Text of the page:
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Automatic transmission technology: More efficiency and comfort

Hans-Dieter Seufert
Automatic transmission technology
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Z wipe the engine and drive wheels, automotive technology has set the gears. Of course, this is not due to a whim of the engineers, but on the one hand to the rather unfavorable torque characteristics of the combustion engine and on the other hand to the extremely different operating conditions of a car. It has always been important to combine both with the transmission so that the engine can operate in its most efficient operating range as often as possible.

By five to eight gears

Up to the year 2000, five gears were considered the optimum for automatic car transmissions. In 2001, ZF brought a six-speed automatic transmission onto the market with the 6HP generation. With this, the specialists from Friedrichshafen gained more than just one tooth. The main advantage was the significantly wider spread of the gear ratios - i.e. the factor between first and last gear - to the peak value of 6.04 at the time. This advance benefits both acceleration and fuel economy. The fact that the technicians managed to reduce the number of individual parts by around 30 percent was thanks to advances in calculation methods and test technology - and the first use of the so-called Lepelletier wheel system, a further development of the Ravigneaux wheel set.

The technicians understand this as an extended variant of transmission gears (so-called sun and planet gears) to form a planetary gear set. Advantage of the Lepelletier wheel system: It makes it much easier to increase the number of gears.

After Mercedes had increased the number of gears with its 7G-Tronic with seven levels in 2003, it already dictated the logic of further development that ZF took a further step with the 8HP in 2009. Although the installation dimensions remained unchanged compared to the predecessor, and despite the additional gear ratios, the weight of the new automatic transmission fell by at least three percent.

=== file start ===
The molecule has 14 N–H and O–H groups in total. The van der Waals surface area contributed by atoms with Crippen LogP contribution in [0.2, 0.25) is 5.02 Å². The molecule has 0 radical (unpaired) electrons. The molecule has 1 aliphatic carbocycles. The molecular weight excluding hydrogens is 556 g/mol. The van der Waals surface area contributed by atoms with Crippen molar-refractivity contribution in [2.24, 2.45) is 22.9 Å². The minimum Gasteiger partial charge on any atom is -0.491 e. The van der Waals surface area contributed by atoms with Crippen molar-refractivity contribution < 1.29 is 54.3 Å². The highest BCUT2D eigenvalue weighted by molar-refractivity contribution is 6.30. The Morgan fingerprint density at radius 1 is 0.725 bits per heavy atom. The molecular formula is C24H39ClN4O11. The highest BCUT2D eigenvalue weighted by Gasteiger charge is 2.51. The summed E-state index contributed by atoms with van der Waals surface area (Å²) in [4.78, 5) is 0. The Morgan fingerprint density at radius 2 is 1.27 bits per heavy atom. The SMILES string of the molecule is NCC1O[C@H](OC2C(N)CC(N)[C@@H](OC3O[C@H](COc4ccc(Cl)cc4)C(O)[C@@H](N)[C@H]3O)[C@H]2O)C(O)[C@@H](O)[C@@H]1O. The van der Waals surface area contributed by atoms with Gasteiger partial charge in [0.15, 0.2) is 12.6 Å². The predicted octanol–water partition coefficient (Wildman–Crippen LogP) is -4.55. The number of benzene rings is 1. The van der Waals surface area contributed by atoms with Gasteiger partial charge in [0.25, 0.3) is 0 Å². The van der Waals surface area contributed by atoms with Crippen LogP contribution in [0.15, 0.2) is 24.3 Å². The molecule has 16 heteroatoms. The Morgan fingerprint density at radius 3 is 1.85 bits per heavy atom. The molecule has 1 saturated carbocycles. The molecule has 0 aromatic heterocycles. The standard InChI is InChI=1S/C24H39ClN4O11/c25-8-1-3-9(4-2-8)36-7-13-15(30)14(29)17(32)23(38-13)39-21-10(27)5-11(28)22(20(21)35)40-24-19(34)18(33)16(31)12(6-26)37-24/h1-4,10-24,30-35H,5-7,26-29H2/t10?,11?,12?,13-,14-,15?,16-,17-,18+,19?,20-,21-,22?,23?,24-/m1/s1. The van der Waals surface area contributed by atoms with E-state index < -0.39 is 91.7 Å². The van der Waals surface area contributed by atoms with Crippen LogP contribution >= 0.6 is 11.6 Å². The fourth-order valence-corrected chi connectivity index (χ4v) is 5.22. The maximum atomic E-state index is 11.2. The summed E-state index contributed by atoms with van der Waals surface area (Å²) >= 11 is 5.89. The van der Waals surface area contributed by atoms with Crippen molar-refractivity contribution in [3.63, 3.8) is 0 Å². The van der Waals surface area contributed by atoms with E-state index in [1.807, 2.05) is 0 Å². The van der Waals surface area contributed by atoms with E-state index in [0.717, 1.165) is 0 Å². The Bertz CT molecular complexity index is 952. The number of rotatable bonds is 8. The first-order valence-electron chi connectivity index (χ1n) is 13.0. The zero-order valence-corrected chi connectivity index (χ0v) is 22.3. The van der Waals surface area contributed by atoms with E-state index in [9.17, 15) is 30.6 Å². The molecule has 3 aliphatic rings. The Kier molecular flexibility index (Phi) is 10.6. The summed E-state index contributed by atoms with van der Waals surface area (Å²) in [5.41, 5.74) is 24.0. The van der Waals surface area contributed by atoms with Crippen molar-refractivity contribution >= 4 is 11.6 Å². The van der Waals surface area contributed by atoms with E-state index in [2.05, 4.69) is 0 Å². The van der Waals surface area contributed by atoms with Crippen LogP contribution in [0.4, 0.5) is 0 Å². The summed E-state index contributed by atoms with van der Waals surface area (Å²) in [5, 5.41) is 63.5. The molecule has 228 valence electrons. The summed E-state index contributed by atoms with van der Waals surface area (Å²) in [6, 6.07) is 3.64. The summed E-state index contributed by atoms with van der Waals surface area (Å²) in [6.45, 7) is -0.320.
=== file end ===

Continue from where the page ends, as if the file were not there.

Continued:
ZF-8HP transmission in the BMW 5 Series since July

Technically, a completely new gear set concept marks the progress of the eight-speed automatic. With only four sets of wheels, it can be implemented with just five shift elements - namely three multi-plate clutches and two so-called brakes. And because fewer switching elements also fewerThat means operating effort and less drag losses, the overall efficiency can also be significantly improved. ZF speaks of a possible reduction in fuel consumption of around six percent - not least a consequence of the spread widened to 7.0, which enables the gear ratio to be adapted even more sensitively to the engine characteristics.

Due to the limit values ​​for In the meantime, ZF has further developed the 8HP transmission for CO2 emissions and thus consumption values. The second generation has been used in the BMW 520d since July. All other automakers that ZF has been supplying with the 8HP so far will gradually switch to this generation.

In this case, further development means a wealth of less spectacular, but definitely effective refinements in detail, which ultimately lead to further improvements in fuel consumption promise three percent. In order to reduce transmission losses even further, the second generation comes up with a further increased spread to 7.8, which lowers the speed across all gears by an average of 50 revolutions per minute. In addition, the oil pump works with a system pressure that has been reduced from five bar to 3.5 bar and therefore requires less energy. A new lamella separation also has a positive effect: Additional springs integrated in the laminae packs of the shifting elements ensure that the friction shifting elements are almost completely opened and thus cause less drag torque. The power loss is reduced by over two thirds compared to the first 8HP generation.

ZF tends to 'downspeed'

With this transmission concept, ZF is also taking into account the now strongly pronounced trend towards lowering engine speeds - so-called 'downspeeding'. The automobile manufacturers see this as a key factor on the way to even higher efficiency with conventional drive trains.

In addition, the new eight-speed automatic transmission offers further optimized economy functions: By decoupling the transmission and at the same time temporarily switching off the engine, the So-called sailing mode can now tease out further savings potential up to a speed of 160 km /h.

At the other end of the speed scale, ZF has further improved the optional start-stop function of the 8HP made possible by the hydraulic pulse memory: After When the vehicle coasts to a stop and comes to a standstill, it now switches the engine off without any noticeable delay - instead of only after 1.5 seconds as before.

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